Perfect (video still)

Perfect (video still)

Perfect (video still)

PERFECT: ALEXANDRA BACHZETSIS’ PERFIDIOUS PERFECTIONISM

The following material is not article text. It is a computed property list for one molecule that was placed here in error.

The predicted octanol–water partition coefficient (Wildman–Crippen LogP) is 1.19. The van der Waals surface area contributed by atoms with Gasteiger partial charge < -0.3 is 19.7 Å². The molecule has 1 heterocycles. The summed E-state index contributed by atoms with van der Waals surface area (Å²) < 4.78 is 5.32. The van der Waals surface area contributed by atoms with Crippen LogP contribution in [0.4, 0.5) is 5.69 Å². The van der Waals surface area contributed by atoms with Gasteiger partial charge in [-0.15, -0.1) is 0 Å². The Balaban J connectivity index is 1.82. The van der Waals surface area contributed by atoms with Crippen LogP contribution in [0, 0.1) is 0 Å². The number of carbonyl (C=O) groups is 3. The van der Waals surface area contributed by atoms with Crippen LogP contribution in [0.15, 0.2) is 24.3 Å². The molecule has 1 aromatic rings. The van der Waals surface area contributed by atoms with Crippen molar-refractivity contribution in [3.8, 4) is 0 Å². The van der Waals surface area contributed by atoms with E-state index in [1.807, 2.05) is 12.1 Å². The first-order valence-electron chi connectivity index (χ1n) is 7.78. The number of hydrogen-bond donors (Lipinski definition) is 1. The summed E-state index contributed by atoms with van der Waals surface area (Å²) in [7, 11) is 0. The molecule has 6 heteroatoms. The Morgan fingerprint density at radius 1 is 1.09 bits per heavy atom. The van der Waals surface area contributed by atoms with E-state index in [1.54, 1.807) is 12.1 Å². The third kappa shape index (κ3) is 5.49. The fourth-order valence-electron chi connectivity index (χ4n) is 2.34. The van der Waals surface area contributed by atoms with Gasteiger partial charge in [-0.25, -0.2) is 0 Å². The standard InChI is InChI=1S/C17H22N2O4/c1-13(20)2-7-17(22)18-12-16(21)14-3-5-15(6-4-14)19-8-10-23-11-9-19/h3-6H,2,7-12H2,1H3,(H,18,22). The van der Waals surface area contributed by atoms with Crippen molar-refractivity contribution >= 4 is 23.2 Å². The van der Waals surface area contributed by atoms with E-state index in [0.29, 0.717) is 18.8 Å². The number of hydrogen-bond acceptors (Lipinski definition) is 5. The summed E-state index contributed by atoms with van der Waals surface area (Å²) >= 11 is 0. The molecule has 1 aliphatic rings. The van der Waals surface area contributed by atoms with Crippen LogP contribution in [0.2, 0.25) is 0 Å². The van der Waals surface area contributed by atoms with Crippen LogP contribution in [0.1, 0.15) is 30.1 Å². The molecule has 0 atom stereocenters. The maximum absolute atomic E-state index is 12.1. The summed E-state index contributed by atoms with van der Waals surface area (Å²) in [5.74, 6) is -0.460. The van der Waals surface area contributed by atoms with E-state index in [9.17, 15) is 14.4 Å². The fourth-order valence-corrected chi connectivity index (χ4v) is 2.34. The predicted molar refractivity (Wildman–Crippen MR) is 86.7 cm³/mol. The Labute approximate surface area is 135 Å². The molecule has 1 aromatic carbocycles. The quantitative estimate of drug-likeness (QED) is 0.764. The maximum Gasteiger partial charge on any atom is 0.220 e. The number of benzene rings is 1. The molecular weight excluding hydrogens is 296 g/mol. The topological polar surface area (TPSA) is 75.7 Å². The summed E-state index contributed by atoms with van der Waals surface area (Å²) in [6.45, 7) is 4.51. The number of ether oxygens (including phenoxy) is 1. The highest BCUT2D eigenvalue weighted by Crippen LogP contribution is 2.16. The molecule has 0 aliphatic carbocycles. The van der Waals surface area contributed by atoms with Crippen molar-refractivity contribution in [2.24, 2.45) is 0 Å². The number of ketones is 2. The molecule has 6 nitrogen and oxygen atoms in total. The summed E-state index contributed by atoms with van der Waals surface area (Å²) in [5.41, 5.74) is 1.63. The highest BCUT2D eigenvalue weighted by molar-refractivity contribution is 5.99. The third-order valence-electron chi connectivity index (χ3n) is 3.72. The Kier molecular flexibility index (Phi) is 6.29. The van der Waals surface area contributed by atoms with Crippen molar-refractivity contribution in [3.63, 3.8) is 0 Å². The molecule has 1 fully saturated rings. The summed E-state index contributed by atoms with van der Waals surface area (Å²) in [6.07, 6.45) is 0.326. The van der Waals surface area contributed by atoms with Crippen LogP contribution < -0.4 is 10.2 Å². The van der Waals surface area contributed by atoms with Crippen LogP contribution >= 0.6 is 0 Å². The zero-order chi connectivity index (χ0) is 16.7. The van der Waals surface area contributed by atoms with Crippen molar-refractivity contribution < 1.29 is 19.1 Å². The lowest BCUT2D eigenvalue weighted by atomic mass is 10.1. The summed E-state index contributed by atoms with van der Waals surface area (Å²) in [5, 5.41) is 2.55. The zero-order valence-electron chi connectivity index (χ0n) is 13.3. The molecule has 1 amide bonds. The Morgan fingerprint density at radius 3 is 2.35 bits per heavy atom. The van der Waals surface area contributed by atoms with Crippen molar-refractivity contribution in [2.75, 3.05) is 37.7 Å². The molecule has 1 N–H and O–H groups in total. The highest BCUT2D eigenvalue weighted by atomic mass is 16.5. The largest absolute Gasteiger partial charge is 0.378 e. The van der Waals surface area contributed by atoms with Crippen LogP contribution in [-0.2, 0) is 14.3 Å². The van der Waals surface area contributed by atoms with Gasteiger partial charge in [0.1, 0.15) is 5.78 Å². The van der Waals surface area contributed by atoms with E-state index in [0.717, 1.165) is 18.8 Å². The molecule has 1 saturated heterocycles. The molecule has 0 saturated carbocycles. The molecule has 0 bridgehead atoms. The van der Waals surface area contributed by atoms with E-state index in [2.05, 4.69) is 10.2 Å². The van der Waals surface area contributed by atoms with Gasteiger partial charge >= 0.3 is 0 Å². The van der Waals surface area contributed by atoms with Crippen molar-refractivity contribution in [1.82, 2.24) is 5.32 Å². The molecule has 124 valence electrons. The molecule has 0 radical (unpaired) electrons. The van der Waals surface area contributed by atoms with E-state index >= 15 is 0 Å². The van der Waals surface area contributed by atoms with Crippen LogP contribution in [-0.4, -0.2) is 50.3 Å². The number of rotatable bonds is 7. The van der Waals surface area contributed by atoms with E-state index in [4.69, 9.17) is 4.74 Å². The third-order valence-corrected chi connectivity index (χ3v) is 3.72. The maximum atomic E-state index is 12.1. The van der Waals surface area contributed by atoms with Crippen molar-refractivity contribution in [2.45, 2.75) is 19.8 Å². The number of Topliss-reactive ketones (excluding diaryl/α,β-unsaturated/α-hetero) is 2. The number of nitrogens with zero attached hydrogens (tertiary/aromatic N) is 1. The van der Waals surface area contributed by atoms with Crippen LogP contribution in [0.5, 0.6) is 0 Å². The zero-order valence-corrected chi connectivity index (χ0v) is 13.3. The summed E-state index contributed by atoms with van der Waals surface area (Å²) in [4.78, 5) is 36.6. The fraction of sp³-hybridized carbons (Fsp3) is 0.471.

There are many types of porn that do not directly meet the ‘official’ demands of pornography as a distinct cinematic genre centered around the depiction of genital sexual activity, many of them only ‘accidentally’ pornographic (it seems) – food porn is one type that comes to mind: the luscious close-up portrayal of exquisite food stuffs being prepared, processed and eaten (by Nigella Lawson, for instance). I am also thinking here of the workout video, and of fitness culture more generally – a glimpse of sweating, gyrating bodies at work on treadmills, rowers and benches in spaces invariably equipped with lots of mirrors and glass is certainly not without sexual (that is, exhibitionist/voyeurist) overtones. This, of course, is something well understood by Alexandra Bachzetsis, whose work as a whole betrays an interest in this kind of ‘accidental’ pornography – imaginings of femininity that often seem to replicate the male gaze so as to confront that gaze with its cultural conditions, while simultaneously also exposing, manipulating and merely staging the crude fact of desire – ‘erotics’ sometimes seems to priggish a word to describe the crudeness of this desire – that escapes all considerations of cultural determination. “Perfect” is a performance set in what looks like a photo studio: a white sheet of thick paper rolls down the wall to form an impromptu background for the reification of the body in view, and bright white lights (glaring sources of heat all) shine onto this provisory stage – in other words, we are already in a world designed for the thrill of looking, for scopophilia. Bachzetsis, dressed in high heels (!), blue jeans and a white t-shirt – a Guess add brought to life, in short, or a disconcerting infiltration of masculine sartorial tropes in a dramatic display of femininity? – mechanically works herself in a trance of standardized fitness routines, some obviously more tickling to our comic sensibilities than to the pleasure centres in our brains. Well-known ‘scenes’ from Jane Fonda workout videos are dismembered and transformed into abstract, gestural vignettes, the absurdity of which is heightened by the fact that all this takes place within the ritualized confines of an undulating white square, and what began as an alluring exercise in seduction gradually degenerates into something of a battle with the (self-imposed) elements of choreography: as the heat generated by the lights continues to rise, Bachzetsis’ ludic fitness queen turns into a disheveled victim of repetition.